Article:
offer be made to produce and explain documents, the interviewer has
scored a notable success and should follow it up on the spot. "I am
dreadfully slow and inaccurate at figures: I wonder whether I and my
secretary might come here to-morrow to look through these reports
again?" will often find good-natured acquiescence.

Bear in mind that it is desirable to make the interview pleasing to
the persons interviewed. It should seem to him or her an agreeable
form of social intercourse. I remember, in one of my early
adventures in "wholesale interviewing" with a whole party, even telling
fortunes from their hands, with all sorts of interesting results!
Without this atmosphere of relaxation, of amused interest
on both sides, it will often be impracticable to get at those
intimate details of daily experience which are the most valuable
data of the sociologist. Hence a spirit of adventure, a delight in
watching human beings as human beings quite apart from what you can
get out of their minds, an enjoyment of the play of your own
personality with that of another, are gifts of rare value in the art
of interviewing; and gifts which are, I think, more characteristic
of the woman than the man.

I need hardly add that once the interview is over, the first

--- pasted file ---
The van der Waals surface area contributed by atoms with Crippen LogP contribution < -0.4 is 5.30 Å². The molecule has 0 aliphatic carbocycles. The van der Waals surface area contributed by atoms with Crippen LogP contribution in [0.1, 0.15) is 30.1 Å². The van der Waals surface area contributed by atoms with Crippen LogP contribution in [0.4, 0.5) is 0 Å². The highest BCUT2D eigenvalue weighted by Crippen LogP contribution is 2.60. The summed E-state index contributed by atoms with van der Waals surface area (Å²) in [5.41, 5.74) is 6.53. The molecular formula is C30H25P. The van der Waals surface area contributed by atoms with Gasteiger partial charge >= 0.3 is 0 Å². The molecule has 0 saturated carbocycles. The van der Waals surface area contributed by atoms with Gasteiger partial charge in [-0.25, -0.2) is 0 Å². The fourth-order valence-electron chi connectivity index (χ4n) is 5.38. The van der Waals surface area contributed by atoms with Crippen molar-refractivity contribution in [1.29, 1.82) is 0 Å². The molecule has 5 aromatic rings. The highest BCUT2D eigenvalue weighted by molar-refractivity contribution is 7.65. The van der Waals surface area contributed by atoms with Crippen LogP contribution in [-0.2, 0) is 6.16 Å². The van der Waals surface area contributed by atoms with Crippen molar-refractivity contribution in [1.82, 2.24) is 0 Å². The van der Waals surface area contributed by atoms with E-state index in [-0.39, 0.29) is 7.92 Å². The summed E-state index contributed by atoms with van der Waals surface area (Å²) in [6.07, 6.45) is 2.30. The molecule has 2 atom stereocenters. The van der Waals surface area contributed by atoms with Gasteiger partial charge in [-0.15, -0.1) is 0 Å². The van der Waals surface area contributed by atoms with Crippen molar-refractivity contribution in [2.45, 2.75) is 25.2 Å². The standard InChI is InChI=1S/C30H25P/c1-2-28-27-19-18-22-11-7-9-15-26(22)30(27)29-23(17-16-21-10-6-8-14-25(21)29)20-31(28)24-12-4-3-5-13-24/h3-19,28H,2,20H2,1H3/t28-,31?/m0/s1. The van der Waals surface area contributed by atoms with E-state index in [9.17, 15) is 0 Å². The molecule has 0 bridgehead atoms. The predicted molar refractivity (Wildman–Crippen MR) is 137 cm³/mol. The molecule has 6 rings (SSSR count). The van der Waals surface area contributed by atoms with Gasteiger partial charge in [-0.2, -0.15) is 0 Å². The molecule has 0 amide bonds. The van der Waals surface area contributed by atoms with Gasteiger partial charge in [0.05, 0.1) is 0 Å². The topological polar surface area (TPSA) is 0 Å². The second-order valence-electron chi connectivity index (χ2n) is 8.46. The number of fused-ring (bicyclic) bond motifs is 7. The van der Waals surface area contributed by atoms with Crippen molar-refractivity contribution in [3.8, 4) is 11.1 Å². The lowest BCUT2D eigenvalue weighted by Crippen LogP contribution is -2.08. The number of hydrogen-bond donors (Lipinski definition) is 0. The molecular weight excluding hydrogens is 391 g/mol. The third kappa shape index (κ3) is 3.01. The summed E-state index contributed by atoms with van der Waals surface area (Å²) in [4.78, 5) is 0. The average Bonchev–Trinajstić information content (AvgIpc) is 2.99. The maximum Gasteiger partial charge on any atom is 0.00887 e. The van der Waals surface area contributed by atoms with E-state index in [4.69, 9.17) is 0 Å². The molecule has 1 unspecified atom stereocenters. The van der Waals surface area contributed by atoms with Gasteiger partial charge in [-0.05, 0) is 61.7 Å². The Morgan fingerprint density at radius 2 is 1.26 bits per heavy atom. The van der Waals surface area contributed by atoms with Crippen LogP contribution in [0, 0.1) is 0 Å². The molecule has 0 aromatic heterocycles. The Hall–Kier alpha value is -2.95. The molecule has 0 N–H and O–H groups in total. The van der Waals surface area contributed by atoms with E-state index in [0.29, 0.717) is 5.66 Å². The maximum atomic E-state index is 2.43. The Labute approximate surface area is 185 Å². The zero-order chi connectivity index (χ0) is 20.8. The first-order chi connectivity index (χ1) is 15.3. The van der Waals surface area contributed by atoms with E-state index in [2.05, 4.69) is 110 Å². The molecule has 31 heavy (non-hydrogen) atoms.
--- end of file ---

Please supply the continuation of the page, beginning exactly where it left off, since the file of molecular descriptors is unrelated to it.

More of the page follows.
opportunity should be taken to write out fully every separate fact
or hypothesis elicited. Never trust your memory a moment longer than
is necessary is an all-important maxim. Practice will make it easy
to reproduce on paper, that very evening or on the following morning
before starting out for the day's work, every phrase or suggestion
that needs to be recorded, even of several successive interviews.



APPENDIX c THE ART OF NOTE-TAKING

See Chapter Six, Observation and Experiment ". . . an irksome task
--rendered still more tedious by the lack of any proper system of
note-taking." And following.

IT is difficult to persuade the accomplished graduate of Oxford or
Cambridge that an indispensable instrument in the technique of
sociological enquiry--seeing that without it any of the methods of